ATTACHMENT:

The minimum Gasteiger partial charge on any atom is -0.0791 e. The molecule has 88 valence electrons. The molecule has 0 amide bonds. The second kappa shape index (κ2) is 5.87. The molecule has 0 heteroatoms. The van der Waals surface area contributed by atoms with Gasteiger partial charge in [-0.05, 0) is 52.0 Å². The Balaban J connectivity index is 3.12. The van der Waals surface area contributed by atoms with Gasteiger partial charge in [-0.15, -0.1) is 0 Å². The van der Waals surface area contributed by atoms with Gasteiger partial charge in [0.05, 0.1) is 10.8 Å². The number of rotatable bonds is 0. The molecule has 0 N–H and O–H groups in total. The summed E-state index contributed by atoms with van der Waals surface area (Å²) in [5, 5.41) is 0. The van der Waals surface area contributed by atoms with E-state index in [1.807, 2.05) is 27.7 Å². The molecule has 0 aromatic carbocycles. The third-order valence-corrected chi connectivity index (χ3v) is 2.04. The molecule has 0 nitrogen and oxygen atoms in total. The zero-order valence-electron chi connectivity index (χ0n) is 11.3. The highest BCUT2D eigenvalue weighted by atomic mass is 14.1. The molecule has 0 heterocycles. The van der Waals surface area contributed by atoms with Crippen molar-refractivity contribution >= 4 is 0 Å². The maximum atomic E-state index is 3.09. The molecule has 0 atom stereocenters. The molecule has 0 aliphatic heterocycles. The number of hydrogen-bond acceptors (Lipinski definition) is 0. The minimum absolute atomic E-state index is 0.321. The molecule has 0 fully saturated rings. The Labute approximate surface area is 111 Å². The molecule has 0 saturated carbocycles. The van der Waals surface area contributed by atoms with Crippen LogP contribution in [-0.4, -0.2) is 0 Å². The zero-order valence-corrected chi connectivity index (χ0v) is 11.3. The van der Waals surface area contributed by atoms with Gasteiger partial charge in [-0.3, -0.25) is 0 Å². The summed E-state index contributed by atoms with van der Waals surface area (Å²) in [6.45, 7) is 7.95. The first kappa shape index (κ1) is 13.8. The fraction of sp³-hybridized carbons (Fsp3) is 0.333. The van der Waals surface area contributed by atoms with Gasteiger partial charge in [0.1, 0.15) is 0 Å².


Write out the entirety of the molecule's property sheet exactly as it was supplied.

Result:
The minimum Gasteiger partial charge on any atom is -0.0791 e. The molecule has 88 valence electrons. The molecule has 0 amide bonds. The second kappa shape index (κ2) is 5.87. The molecule has 0 heteroatoms. The van der Waals surface area contributed by atoms with Gasteiger partial charge in [-0.05, 0) is 52.0 Å². The Balaban J connectivity index is 3.12. The van der Waals surface area contributed by atoms with Gasteiger partial charge in [-0.15, -0.1) is 0 Å². The van der Waals surface area contributed by atoms with Gasteiger partial charge in [0.05, 0.1) is 10.8 Å². The number of rotatable bonds is 0. The molecule has 0 N–H and O–H groups in total. The summed E-state index contributed by atoms with van der Waals surface area (Å²) in [5, 5.41) is 0. The van der Waals surface area contributed by atoms with E-state index in [1.807, 2.05) is 27.7 Å². The molecule has 0 aromatic carbocycles. The third-order valence-corrected chi connectivity index (χ3v) is 2.04. The molecule has 0 nitrogen and oxygen atoms in total. The zero-order valence-electron chi connectivity index (χ0n) is 11.3. The highest BCUT2D eigenvalue weighted by atomic mass is 14.1. The molecule has 0 heterocycles. The van der Waals surface area contributed by atoms with Crippen molar-refractivity contribution >= 4 is 0 Å². The maximum atomic E-state index is 3.09. The molecule has 0 atom stereocenters. The molecule has 0 aliphatic heterocycles. The number of hydrogen-bond acceptors (Lipinski definition) is 0. The minimum absolute atomic E-state index is 0.321. The molecule has 0 fully saturated rings. The Labute approximate surface area is 111 Å². The molecule has 0 saturated carbocycles. The van der Waals surface area contributed by atoms with Crippen LogP contribution in [-0.4, -0.2) is 0 Å². The zero-order valence-corrected chi connectivity index (χ0v) is 11.3. The van der Waals surface area contributed by atoms with Gasteiger partial charge in [-0.3, -0.25) is 0 Å². The summed E-state index contributed by atoms with van der Waals surface area (Å²) in [6.45, 7) is 7.95. The first kappa shape index (κ1) is 13.8. The fraction of sp³-hybridized carbons (Fsp3) is 0.333. The van der Waals surface area contributed by atoms with Gasteiger partial charge in [0.1, 0.15) is 0 Å².